If the stock's 20% jump following last Wednesday's announcement is any indication, investors are optimistic that the new Bed Bath & Beyond (NASDAQ:BBBY) CEO is the right person to rekindle growth. The beleaguered home goods retailer named now-former Target (NYSE:TGT) chief merchant Mark Tritton to the top spot, effective Nov. 4. Tritton gets much of the credit for taking Target's so-called "cheap chic" shtick from good to great after joining the company in 2016.
It's not a bad bet by the board of directors, nor an unreasonable assumption by shareholders. But given Tritton's track record, the decision also suggests Bed Bath & Beyond may have a particular new strategic initiative in mind. Perhaps above all else, Tritton has proven he's great at cultivating private-label products, which is enormously more profitable than selling goods made by third parties.
Plenty of experience on one particular front
Consumers who've bought goods made by Opalhouse, Wondershop, Made By Design, Threshold, and Hyde & EEK! Boutique at their nearby Target store may not realize it, but they've purchased goods the retailer had made for itself (as opposed to goods brought to it by a third-party wholesaler). All told, Target owns 40 of its own brands that seamlessly sit side-by-side with goods made by national manufacturers (who provide the same products to competitors).
Tritton led the development of much of Target's private-label business, though his proverbial crown jewel is the creation of its Heyday brand of low-cost electronics and accessories.
It's territory that's not easy to encroach upon, being already dominated by names like Sony and JVC. Tritton saw a hole in the market, however, explaining shortly after the Heyday line launched in the middle of last year: "We saw an opportunity in electronics to deliver stylish and quality products our guests will be proud to carry, at a value they can't find anywhere else."
It wasn't Tritton's first foray into the private-label world, though. Prior to becoming part of the Target team, he oversaw the in-house and exclusives business for higher-end department store chain Nordstrom. It was Tritton that brought the Olivia Palermo + Chelsea28 label to the company's stores, and he also oversaw more than 50 private-label brands for the retailer.
A new strategy without strong roots
Bed Bath & Beyond isn't completely devoid of a private-label business, but it's a nascent, modest effort. It only waded into house-branding waters in March of this year, with Bee & Willow. Then, in September, the company unveiled its second private-label venture ... sort of. That is, last month it finally made One Kings Lane goods available in stores, after acquiring the online-only brand in October of 2016.
The retailer reports it intends to launch a total of six in-house labels.
And well it should. Although the profitability metrics can vary from one product category to another, acting as the wholesaler to your own retailing operation can translate into profit margins on the order of 10 times the margins achieved on sales of another manufacturer's goods.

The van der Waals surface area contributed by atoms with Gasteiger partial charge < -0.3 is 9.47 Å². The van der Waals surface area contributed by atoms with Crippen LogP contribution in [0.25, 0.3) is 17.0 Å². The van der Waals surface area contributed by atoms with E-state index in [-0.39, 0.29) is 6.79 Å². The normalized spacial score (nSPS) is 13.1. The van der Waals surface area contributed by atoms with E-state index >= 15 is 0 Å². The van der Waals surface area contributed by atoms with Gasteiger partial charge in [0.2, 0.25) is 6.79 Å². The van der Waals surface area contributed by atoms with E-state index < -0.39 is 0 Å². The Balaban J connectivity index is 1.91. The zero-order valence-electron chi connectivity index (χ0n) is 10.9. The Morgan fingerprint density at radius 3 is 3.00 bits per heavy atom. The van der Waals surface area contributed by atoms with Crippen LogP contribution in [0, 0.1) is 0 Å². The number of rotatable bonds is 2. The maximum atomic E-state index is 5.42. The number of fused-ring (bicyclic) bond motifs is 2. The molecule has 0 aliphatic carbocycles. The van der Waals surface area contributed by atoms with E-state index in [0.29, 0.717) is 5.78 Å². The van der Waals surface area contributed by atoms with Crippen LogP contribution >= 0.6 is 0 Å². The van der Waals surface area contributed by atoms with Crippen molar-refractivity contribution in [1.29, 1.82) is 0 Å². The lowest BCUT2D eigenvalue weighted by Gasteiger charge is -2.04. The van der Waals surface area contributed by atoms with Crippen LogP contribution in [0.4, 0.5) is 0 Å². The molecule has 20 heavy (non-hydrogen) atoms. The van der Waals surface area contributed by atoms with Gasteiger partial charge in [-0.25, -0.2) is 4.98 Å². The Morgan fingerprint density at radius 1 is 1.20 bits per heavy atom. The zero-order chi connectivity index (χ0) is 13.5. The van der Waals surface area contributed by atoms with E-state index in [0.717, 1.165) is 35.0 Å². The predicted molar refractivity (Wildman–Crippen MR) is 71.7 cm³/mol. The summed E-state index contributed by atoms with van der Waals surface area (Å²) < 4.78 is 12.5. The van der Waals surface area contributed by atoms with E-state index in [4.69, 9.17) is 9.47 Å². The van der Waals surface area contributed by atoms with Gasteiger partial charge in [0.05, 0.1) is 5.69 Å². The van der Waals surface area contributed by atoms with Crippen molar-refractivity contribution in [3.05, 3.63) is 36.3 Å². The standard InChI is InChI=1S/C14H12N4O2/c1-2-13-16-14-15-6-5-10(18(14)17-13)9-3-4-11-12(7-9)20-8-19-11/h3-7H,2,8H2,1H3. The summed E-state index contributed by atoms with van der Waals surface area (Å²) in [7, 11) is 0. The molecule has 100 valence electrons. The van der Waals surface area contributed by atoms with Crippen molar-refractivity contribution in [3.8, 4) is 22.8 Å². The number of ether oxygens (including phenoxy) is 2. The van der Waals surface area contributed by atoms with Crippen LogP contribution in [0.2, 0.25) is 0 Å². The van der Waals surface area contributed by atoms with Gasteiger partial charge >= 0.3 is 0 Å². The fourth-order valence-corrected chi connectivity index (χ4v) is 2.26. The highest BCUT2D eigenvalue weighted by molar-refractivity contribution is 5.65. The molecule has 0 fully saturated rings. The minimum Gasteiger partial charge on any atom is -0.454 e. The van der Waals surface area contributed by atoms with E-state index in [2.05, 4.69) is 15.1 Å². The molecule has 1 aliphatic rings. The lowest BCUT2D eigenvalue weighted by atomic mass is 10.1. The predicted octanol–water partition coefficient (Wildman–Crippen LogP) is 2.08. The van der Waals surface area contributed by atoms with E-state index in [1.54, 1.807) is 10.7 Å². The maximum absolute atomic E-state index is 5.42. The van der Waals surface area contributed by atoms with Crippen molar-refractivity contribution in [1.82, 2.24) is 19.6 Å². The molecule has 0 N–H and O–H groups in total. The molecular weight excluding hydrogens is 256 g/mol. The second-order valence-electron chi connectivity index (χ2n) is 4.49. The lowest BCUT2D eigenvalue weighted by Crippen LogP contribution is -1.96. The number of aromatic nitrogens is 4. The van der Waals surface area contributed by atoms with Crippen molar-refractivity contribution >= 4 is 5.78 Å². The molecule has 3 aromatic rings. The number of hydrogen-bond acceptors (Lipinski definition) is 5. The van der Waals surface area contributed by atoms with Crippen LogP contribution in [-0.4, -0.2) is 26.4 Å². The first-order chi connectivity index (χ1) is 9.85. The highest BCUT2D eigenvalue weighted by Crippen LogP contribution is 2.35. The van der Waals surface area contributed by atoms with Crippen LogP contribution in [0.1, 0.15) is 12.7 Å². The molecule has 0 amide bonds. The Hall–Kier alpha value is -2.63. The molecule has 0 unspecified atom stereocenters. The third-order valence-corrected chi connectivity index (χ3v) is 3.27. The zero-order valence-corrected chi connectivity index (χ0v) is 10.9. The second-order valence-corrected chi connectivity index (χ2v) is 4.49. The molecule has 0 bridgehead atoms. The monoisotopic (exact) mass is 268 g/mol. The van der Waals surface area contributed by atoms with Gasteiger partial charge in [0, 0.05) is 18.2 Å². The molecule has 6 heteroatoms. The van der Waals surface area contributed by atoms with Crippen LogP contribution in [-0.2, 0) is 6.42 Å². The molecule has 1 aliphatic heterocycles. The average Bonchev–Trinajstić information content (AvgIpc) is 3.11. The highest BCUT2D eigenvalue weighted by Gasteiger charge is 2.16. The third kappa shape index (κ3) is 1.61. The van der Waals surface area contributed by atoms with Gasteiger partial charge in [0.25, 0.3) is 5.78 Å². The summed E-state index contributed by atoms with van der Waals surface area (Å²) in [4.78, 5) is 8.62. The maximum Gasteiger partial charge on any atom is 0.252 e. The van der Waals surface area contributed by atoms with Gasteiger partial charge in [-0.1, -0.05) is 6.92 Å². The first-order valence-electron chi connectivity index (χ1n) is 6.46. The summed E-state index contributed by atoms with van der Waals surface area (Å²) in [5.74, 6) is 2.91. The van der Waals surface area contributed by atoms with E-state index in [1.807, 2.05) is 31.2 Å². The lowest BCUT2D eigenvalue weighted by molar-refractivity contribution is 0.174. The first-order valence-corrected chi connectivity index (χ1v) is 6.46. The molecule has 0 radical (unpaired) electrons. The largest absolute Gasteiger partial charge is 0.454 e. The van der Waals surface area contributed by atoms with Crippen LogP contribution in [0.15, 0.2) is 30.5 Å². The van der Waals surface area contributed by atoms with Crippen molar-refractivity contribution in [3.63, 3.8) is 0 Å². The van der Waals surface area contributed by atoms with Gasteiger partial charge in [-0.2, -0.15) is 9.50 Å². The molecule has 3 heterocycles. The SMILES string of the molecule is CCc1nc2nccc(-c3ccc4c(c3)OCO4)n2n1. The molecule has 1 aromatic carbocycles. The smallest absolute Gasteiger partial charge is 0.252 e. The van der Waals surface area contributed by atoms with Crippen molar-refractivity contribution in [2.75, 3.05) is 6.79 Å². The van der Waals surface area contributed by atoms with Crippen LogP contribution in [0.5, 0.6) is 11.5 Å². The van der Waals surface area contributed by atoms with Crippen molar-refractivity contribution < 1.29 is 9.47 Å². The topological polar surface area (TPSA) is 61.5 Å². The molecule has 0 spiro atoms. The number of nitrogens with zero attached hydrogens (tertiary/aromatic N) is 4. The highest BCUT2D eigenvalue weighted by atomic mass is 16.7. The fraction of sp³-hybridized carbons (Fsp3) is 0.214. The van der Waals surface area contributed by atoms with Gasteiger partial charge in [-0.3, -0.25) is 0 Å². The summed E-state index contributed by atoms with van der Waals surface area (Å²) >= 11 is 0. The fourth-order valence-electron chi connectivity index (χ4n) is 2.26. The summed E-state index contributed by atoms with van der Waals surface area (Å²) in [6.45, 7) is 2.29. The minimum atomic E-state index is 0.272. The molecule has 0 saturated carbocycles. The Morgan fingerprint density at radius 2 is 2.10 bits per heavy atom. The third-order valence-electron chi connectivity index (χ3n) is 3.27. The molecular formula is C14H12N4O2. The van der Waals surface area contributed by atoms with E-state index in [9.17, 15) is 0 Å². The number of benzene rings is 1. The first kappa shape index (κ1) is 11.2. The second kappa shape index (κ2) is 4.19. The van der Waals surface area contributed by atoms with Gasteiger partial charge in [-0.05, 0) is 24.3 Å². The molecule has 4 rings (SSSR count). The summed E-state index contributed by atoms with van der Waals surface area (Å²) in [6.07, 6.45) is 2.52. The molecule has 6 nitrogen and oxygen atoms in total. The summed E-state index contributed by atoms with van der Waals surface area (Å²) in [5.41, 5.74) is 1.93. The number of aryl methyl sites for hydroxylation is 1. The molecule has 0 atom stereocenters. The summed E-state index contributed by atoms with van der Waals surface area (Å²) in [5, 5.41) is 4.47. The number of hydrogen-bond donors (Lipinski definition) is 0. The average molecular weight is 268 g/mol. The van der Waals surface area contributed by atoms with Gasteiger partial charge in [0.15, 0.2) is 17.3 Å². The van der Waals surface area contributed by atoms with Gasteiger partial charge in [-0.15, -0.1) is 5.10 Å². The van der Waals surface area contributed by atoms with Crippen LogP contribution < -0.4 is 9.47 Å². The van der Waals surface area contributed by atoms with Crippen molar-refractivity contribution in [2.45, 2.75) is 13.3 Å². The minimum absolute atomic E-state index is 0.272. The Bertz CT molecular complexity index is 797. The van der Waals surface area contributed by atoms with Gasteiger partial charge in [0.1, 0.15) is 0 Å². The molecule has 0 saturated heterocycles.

It's a strategic shift, however, that must be handled with care. Most national brands are also well-established names, and these manufacturers often pay for advertising that fuels demand for their products by driving consumers to stores that sell their wares. Marketing private-label goods, conversely, is entirely on the shoulders of the retailer offering them. That can be a tricky business, as can deciding what national-brand goods will be positioned right next to in-house items on a store's shelves.
Fortunately, Tritton has proven he understands the nuances of turning a new in-house brand into a success, and could do the same for his new employer. As the investment research arm of Raymond James wrote, "[A]s head of Target's merchandising operations, he led the improvement and evolution of Target's private label strategy (launched approximately 30 new brands in 2.5 years). This is particularly important, in our view, as Bed Bath & Beyond currently does not have a well-defined private label strategy and strong private-label products are a key pillar in retail success today."
But will it work?
If what ails Bed Bath & Beyond is less about competition from Amazon.com and more about a stale, uninspiring product and price assortment, then yes, Tritton stands a reasonably good chance at turning things around for the beleaguered retailer. Although sales are now in decline, they only began to deteriorate earlier this year. They can still be salvaged. The bigger challenge is profitability, which has been slumping since 2017. The rollout of higher-margin private-label goods will lead to an oversized benefit for the retailer.
If Tritton's prospective magic on store shelves doesn't click with consumers though, then no, his presence will mean little.
It's just too soon to say what sort of impact he'll be able to make. Either way, it seems new in-house brands are going to be the key. Investors would be wise to keep their finger on the pulse of that particular initiative.